I would much rather my children have a solid foundation in math and not be in the worktext that correlates with their school grade, than to have enormous gaps in mathematical concepts. Having huge gaps now will only add to huge gaps later.
Really, the number on the worktext is just that – a number. It’s not an indication of their ability or desire to learn.
So I just let that go. 😉
The Transition from Singapore Math to Math Mammoth
The transition between these two programs has been nothing but smooth sailing.
With my older two, I downloaded several of the samples and let them take a look at the layout of the curriculum. As they get older, I want them to have more input in what I choose for them.
They both instantly loved it!
My 11 year old was delighted by the fact that he could mostly work on his math independently, and my 9 year old liked the layout of the pages. She also liked that the curriculum provided multiple ways to think about a particular concept.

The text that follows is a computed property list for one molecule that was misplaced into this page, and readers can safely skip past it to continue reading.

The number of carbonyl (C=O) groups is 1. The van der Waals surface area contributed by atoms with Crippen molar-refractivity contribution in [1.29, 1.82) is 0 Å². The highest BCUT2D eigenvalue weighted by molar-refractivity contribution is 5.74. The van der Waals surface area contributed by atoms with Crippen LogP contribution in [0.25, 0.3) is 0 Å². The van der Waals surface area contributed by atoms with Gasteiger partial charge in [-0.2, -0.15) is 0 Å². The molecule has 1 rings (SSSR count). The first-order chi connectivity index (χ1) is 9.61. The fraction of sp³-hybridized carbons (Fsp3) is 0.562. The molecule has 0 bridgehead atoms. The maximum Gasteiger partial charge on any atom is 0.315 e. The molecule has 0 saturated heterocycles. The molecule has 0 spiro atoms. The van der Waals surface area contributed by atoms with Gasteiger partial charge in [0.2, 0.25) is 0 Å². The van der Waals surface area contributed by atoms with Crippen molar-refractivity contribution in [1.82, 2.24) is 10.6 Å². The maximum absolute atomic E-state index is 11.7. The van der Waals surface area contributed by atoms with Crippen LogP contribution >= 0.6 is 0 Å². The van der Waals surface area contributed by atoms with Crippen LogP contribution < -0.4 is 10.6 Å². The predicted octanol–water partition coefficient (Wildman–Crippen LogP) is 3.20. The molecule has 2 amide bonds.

We started Math Mammoth at the end of our school year last year, so we didn’t have a clean break as we would if we had started at the beginning of the year. But honestly, I can’t see that made any difference at all.
We ended Singapore Math on a Friday, I printed what we needed over the weekend, and we started Math Mammoth on Monday.
All three of my older children jumped right in that Monday morning with both feet, excited about their new worktexts!
And honestly, we haven’t looked back.
My three olders are excelling at math, regardless of whether they are “math kids” or not. Because I can customize their curriculum more easily, I can help them succeed.
And that’s probably my favorite aspect of this curriculum!
Have you switched curriculum lately? Are you pleased with the result?